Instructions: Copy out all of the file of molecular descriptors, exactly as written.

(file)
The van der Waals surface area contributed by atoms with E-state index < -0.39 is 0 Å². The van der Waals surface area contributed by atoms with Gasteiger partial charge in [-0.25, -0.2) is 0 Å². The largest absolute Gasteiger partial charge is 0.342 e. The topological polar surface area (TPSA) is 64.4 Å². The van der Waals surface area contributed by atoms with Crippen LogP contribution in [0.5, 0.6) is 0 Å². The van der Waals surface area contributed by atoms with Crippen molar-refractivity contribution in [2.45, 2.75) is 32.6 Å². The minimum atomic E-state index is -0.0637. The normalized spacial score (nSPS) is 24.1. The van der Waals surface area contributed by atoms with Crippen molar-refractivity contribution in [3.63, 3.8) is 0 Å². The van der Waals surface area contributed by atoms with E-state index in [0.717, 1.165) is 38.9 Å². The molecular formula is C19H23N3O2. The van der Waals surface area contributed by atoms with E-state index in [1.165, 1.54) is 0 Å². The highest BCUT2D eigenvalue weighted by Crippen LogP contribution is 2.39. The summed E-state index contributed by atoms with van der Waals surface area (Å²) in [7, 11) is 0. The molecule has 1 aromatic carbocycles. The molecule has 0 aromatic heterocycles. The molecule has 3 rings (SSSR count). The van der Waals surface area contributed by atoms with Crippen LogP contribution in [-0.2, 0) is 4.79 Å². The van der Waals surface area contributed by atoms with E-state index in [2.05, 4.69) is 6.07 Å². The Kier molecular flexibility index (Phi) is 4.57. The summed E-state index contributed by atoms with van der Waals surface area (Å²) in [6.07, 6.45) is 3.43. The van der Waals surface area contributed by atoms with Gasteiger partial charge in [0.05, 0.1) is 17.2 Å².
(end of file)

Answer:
The van der Waals surface area contributed by atoms with E-state index < -0.39 is 0 Å². The van der Waals surface area contributed by atoms with Gasteiger partial charge in [-0.25, -0.2) is 0 Å². The largest absolute Gasteiger partial charge is 0.342 e. The topological polar surface area (TPSA) is 64.4 Å². The van der Waals surface area contributed by atoms with Crippen LogP contribution in [0.5, 0.6) is 0 Å². The van der Waals surface area contributed by atoms with Crippen molar-refractivity contribution in [2.45, 2.75) is 32.6 Å². The minimum atomic E-state index is -0.0637. The normalized spacial score (nSPS) is 24.1. The van der Waals surface area contributed by atoms with Crippen molar-refractivity contribution in [3.63, 3.8) is 0 Å². The van der Waals surface area contributed by atoms with E-state index in [0.717, 1.165) is 38.9 Å². The molecular formula is C19H23N3O2. The van der Waals surface area contributed by atoms with E-state index in [1.165, 1.54) is 0 Å². The highest BCUT2D eigenvalue weighted by Crippen LogP contribution is 2.39. The summed E-state index contributed by atoms with van der Waals surface area (Å²) in [7, 11) is 0. The molecule has 1 aromatic carbocycles. The molecule has 0 aromatic heterocycles. The molecule has 3 rings (SSSR count). The van der Waals surface area contributed by atoms with Crippen LogP contribution in [-0.2, 0) is 4.79 Å². The van der Waals surface area contributed by atoms with E-state index in [2.05, 4.69) is 6.07 Å². The Kier molecular flexibility index (Phi) is 4.57. The summed E-state index contributed by atoms with van der Waals surface area (Å²) in [6.07, 6.45) is 3.43. The van der Waals surface area contributed by atoms with Gasteiger partial charge in [0.05, 0.1) is 17.2 Å².